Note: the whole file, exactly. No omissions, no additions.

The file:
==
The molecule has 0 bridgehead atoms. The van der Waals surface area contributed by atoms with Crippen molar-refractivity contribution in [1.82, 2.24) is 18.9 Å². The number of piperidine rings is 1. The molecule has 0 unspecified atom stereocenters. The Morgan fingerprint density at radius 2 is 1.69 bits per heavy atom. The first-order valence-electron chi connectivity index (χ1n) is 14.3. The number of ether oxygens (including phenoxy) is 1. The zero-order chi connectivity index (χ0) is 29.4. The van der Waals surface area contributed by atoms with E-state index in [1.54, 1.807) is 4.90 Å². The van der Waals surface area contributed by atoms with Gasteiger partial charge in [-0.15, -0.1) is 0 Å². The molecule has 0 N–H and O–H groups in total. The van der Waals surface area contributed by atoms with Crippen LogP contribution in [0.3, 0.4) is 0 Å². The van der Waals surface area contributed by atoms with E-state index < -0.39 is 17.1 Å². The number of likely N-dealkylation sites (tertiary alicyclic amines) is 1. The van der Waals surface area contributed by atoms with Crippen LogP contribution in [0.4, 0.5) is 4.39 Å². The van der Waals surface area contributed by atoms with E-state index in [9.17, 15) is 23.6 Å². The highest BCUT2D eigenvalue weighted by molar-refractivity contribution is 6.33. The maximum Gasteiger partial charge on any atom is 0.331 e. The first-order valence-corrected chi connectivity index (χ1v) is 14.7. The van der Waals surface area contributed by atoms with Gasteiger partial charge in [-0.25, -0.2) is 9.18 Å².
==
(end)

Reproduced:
The molecule has 0 bridgehead atoms. The van der Waals surface area contributed by atoms with Crippen molar-refractivity contribution in [1.82, 2.24) is 18.9 Å². The number of piperidine rings is 1. The molecule has 0 unspecified atom stereocenters. The Morgan fingerprint density at radius 2 is 1.69 bits per heavy atom. The first-order valence-electron chi connectivity index (χ1n) is 14.3. The number of ether oxygens (including phenoxy) is 1. The zero-order chi connectivity index (χ0) is 29.4. The van der Waals surface area contributed by atoms with E-state index in [1.54, 1.807) is 4.90 Å². The van der Waals surface area contributed by atoms with Gasteiger partial charge in [-0.15, -0.1) is 0 Å². The molecule has 0 N–H and O–H groups in total. The van der Waals surface area contributed by atoms with Crippen LogP contribution in [0.3, 0.4) is 0 Å². The van der Waals surface area contributed by atoms with E-state index < -0.39 is 17.1 Å². The number of likely N-dealkylation sites (tertiary alicyclic amines) is 1. The van der Waals surface area contributed by atoms with Crippen LogP contribution in [0.4, 0.5) is 4.39 Å². The van der Waals surface area contributed by atoms with E-state index in [9.17, 15) is 23.6 Å². The highest BCUT2D eigenvalue weighted by molar-refractivity contribution is 6.33. The maximum Gasteiger partial charge on any atom is 0.331 e. The first-order valence-corrected chi connectivity index (χ1v) is 14.7. The van der Waals surface area contributed by atoms with Gasteiger partial charge in [-0.25, -0.2) is 9.18 Å².